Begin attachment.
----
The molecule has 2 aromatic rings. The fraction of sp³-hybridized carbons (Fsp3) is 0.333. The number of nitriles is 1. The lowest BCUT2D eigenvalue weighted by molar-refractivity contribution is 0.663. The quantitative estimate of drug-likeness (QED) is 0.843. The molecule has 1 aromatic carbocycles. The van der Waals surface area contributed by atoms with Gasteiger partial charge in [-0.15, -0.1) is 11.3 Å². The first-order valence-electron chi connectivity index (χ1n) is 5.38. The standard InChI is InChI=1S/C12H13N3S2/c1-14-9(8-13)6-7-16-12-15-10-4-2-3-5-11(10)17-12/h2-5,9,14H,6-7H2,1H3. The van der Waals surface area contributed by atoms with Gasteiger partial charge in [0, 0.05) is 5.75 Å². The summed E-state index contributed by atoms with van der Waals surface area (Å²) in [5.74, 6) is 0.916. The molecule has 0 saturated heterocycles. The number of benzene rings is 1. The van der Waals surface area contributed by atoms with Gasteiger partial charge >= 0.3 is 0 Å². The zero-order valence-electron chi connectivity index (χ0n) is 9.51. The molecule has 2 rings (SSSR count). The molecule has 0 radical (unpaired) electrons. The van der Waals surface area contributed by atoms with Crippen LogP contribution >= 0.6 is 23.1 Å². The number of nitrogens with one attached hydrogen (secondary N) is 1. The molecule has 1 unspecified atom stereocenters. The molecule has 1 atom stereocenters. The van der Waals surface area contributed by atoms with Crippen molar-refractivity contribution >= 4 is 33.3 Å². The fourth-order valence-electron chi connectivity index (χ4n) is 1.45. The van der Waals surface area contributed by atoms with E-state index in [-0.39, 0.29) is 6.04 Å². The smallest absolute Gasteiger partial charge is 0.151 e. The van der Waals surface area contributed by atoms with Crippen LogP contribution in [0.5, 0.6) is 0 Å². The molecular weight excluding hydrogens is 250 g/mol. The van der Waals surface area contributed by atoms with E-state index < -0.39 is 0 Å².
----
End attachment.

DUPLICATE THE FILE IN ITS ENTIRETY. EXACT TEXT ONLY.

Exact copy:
The molecule has 2 aromatic rings. The fraction of sp³-hybridized carbons (Fsp3) is 0.333. The number of nitriles is 1. The lowest BCUT2D eigenvalue weighted by molar-refractivity contribution is 0.663. The quantitative estimate of drug-likeness (QED) is 0.843. The molecule has 1 aromatic carbocycles. The van der Waals surface area contributed by atoms with Gasteiger partial charge in [-0.15, -0.1) is 11.3 Å². The first-order valence-electron chi connectivity index (χ1n) is 5.38. The standard InChI is InChI=1S/C12H13N3S2/c1-14-9(8-13)6-7-16-12-15-10-4-2-3-5-11(10)17-12/h2-5,9,14H,6-7H2,1H3. The van der Waals surface area contributed by atoms with Gasteiger partial charge in [0, 0.05) is 5.75 Å². The summed E-state index contributed by atoms with van der Waals surface area (Å²) in [5.74, 6) is 0.916. The molecule has 0 saturated heterocycles. The number of benzene rings is 1. The van der Waals surface area contributed by atoms with Gasteiger partial charge >= 0.3 is 0 Å². The zero-order valence-electron chi connectivity index (χ0n) is 9.51. The molecule has 2 rings (SSSR count). The molecule has 0 radical (unpaired) electrons. The van der Waals surface area contributed by atoms with Crippen LogP contribution >= 0.6 is 23.1 Å². The number of nitrogens with one attached hydrogen (secondary N) is 1. The molecule has 1 unspecified atom stereocenters. The molecule has 1 atom stereocenters. The van der Waals surface area contributed by atoms with Crippen molar-refractivity contribution >= 4 is 33.3 Å². The fourth-order valence-electron chi connectivity index (χ4n) is 1.45. The van der Waals surface area contributed by atoms with E-state index in [-0.39, 0.29) is 6.04 Å². The smallest absolute Gasteiger partial charge is 0.151 e. The van der Waals surface area contributed by atoms with Crippen LogP contribution in [0.5, 0.6) is 0 Å². The molecular weight excluding hydrogens is 250 g/mol. The van der Waals surface area contributed by atoms with E-state index < -0.39 is 0 Å².